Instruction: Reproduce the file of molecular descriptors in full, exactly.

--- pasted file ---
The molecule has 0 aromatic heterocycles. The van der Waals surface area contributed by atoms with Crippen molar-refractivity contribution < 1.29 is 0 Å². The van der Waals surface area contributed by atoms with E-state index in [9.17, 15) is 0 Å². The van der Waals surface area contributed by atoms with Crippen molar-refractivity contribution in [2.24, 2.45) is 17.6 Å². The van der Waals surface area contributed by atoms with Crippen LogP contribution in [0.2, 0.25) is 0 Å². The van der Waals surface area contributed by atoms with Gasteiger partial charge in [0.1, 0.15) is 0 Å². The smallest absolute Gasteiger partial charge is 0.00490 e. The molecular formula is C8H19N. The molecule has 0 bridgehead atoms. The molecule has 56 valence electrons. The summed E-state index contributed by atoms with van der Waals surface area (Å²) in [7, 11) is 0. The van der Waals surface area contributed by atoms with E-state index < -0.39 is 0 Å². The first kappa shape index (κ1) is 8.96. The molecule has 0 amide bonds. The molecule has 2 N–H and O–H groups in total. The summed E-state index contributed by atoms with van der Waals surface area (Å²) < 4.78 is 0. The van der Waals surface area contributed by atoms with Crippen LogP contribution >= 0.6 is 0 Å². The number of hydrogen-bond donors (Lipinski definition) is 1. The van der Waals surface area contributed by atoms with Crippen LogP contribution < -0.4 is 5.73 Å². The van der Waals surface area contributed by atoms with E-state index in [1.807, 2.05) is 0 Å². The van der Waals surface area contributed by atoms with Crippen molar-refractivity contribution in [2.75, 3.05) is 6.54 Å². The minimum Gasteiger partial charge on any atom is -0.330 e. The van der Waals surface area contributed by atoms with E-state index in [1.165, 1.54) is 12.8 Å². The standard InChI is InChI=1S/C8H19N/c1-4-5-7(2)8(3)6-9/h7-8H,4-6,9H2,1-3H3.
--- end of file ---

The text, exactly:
The molecule has 0 aromatic heterocycles. The van der Waals surface area contributed by atoms with Crippen molar-refractivity contribution < 1.29 is 0 Å². The van der Waals surface area contributed by atoms with E-state index in [9.17, 15) is 0 Å². The van der Waals surface area contributed by atoms with Crippen molar-refractivity contribution in [2.24, 2.45) is 17.6 Å². The van der Waals surface area contributed by atoms with Crippen LogP contribution in [0.2, 0.25) is 0 Å². The van der Waals surface area contributed by atoms with Gasteiger partial charge in [0.1, 0.15) is 0 Å². The smallest absolute Gasteiger partial charge is 0.00490 e. The molecular formula is C8H19N. The molecule has 0 bridgehead atoms. The molecule has 56 valence electrons. The summed E-state index contributed by atoms with van der Waals surface area (Å²) in [7, 11) is 0. The van der Waals surface area contributed by atoms with E-state index < -0.39 is 0 Å². The first kappa shape index (κ1) is 8.96. The molecule has 0 amide bonds. The molecule has 2 N–H and O–H groups in total. The summed E-state index contributed by atoms with van der Waals surface area (Å²) < 4.78 is 0. The van der Waals surface area contributed by atoms with Crippen LogP contribution >= 0.6 is 0 Å². The number of hydrogen-bond donors (Lipinski definition) is 1. The van der Waals surface area contributed by atoms with Crippen LogP contribution < -0.4 is 5.73 Å². The van der Waals surface area contributed by atoms with E-state index in [1.807, 2.05) is 0 Å². The van der Waals surface area contributed by atoms with Crippen molar-refractivity contribution in [2.75, 3.05) is 6.54 Å². The minimum Gasteiger partial charge on any atom is -0.330 e. The van der Waals surface area contributed by atoms with E-state index in [1.165, 1.54) is 12.8 Å². The standard InChI is InChI=1S/C8H19N/c1-4-5-7(2)8(3)6-9/h7-8H,4-6,9H2,1-3H3.